The first lesson that Black kids should learn is that they are loved and valued. Love is a revolutionary act... particularly Black Love. Cultivating and nurturing Black love is a challenge on it's own, but it is totally worth it. We have to affirm Black kids in their value and their ability to be loved. We have to push back when society signals that Black love is irrelevant, obsolete, invisible, or non-existent. In order to do this, parents raising Black children, have to balance building resilience (tough love) with compassion (connecting with community). This goes for classroom educators as well... which is a whole other conversation I'll have later.
So... How do we get this done? First, think of your home is as civic space. Your home is a community space that prepares children to want to contribute to the well being of their social and physical environment. Doing chores, taking turns, asking about another person’s day; these are contributions that kids can make to the home community.
Raising kids to be community members builds resilience. You can build resilience by having standards that are collaborative in nature. It does not have to be an authoritative environment in order to build resilience. In our home we have four pillars:
When we build community and encourage our children to participate and contribute to making our home community better, stronger, more efficient, etc. we are building resilience through accountability. We are also building compassion through connectedness. This goes beyond cleaning the house and yelling at our kids when they make a mistake, instead we hold discussions about why a missed dishwashing session prevents the success of everyone in the house and how that is not equitable. We invest time in walking kids through how their missteps may prevent the community from moving forward. How am I being selfish? How can I become more selfless? How am I also making sure I make space to listen to others? Am I using my voice so that I may be heard?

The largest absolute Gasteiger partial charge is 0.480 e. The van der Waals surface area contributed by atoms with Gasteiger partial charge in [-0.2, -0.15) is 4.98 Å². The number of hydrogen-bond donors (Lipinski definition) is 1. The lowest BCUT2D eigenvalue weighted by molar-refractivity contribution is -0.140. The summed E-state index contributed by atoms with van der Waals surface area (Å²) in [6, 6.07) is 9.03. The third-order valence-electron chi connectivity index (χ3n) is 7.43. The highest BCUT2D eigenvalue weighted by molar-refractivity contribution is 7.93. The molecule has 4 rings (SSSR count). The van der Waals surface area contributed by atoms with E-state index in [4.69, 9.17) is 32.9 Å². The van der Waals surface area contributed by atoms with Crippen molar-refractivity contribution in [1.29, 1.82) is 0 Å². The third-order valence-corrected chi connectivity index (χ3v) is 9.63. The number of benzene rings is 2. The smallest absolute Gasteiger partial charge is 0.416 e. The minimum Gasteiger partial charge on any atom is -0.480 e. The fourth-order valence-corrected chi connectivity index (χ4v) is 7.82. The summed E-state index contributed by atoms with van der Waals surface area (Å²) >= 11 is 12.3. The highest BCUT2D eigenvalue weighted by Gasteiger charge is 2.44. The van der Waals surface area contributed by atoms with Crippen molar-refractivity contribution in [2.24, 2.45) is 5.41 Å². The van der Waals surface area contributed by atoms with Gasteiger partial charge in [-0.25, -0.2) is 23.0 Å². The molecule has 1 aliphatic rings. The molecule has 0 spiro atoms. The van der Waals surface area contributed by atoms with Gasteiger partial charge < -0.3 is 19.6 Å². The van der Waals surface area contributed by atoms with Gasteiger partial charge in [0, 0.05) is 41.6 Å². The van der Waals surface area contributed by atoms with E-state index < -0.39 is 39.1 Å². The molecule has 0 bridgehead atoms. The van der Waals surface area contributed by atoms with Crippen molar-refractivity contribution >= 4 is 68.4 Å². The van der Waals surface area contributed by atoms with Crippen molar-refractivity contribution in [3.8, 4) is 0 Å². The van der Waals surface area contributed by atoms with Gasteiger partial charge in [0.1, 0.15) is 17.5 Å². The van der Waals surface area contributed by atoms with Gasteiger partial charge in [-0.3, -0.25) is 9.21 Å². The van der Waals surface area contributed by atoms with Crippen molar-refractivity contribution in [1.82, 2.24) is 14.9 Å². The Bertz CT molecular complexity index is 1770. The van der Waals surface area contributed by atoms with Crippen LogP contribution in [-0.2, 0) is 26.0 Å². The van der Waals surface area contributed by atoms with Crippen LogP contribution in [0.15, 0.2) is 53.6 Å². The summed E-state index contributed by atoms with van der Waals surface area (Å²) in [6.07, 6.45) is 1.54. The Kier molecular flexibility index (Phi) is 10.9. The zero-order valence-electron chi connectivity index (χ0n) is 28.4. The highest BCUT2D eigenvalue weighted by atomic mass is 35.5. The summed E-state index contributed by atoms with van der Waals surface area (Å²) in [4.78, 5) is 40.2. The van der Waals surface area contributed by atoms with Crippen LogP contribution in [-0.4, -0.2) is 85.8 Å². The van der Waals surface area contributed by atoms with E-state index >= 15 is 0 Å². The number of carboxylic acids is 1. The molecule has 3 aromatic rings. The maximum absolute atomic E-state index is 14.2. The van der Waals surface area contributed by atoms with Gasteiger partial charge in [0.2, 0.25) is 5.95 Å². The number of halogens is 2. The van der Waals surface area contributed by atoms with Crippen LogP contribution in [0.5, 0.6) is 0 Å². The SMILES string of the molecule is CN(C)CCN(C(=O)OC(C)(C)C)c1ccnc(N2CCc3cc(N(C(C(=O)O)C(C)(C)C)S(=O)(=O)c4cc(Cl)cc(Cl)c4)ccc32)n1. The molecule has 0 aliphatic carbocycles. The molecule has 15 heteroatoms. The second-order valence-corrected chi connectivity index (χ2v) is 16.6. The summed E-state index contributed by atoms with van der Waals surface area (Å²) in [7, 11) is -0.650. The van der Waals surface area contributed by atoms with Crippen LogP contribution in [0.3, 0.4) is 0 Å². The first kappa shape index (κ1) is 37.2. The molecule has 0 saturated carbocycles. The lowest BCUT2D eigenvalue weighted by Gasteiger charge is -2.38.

Catch more questions and tips like this in this awesome conversation with my favorite millennial couple - Khadeen and Devale Ellis!
Dig deeper into our journey in raising Black kids:
Listen: Talking to Kids... About Race
Listen: #SayHerName... Connecting the Dots
Watch: Racial Issues in Roblox: Blackface in Roblox
Watch: How to Raise a Socially Conscious, Anti-Racist Child
Read: How to talk to kids about race and racism
Read: All Lives Matter...
Read: Black Hair Challenge And Racialized Aggression
I'm a former teacher and former college athlete, currently working in edtech. My mission is to get parents to partner with their child's teacher.